Technology giants such as Facebook, Google, YouTube and Twitter need to collaborate in order to catch pirates and terrorists, says a new report.
It calls on the companies to start sharing information about users, in a similar manner to how casinos share information with each other to catch cheats.
According to the document, doing so could help combat a wide variety of issues including hacking, malware, fake news and child pornography.
The controversial suggestions are laid out in the Digital Citizens Alliance’s new ‘Trouble in Our Digital Midst’ report.
“While digital platforms collaborate on policy and technical issues, there is no evidence that they are sharing information about the bad actors themselves,” it reads. “That enables criminals and bad actors to move seamlessly from platform to platform.
“There are numerous examples of industry working together to identify and share information about exploitive behavior. For example, casinos share information about card sharks and cheats, and for decades the retail industry has shared information about fraudulent credit cards.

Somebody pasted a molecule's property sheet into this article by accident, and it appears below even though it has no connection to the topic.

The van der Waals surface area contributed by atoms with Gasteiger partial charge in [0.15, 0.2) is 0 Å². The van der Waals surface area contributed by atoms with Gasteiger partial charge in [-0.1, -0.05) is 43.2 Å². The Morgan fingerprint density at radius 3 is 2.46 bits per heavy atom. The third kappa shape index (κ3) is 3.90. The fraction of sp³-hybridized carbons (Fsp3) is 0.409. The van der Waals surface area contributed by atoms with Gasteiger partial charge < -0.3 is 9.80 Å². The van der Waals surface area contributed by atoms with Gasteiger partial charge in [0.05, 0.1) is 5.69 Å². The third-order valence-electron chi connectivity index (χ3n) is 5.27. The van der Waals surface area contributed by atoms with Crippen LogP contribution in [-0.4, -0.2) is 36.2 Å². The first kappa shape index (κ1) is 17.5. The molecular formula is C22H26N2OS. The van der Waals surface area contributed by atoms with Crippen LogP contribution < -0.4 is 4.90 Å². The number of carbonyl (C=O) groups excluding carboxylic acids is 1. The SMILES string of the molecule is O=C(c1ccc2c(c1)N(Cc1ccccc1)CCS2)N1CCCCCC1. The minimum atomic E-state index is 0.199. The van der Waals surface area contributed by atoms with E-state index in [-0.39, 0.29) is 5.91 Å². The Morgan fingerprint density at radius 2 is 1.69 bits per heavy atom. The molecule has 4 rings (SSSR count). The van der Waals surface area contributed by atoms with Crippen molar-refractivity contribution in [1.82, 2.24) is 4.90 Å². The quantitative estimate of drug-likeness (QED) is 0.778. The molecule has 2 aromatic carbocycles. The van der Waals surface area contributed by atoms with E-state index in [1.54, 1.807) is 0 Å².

“A similar model would enable digital platforms and law enforcement to more quickly identify and combat those seeking to leverage the platforms to harm consumers.”
The idea of extensive data-sharing between large companies and government agencies is a hugely concerning one, as it puts citizens' rights at risk.
Theresa May fiercely criticised technology companies in the wake of the London Bridge terror attack, accusing them of providing terrorists with “safe spaces” online.
She has also called for the internet to be strictly regulated, and wants to introduce tight restrictions on what people can do online.
The Digital Citizens Alliance’s report focuses on a number of “illicit activities”, but suggests that the same measures can be used to tackle all manner of problems.
“Our best hope is both greater coordination among law enforcement and digital platforms – for example when a digital pirate is caught on Facebook, all other platforms should be alerted to be on the lookout for him or her so they can take action to block the pirate quickly,” adds the report.
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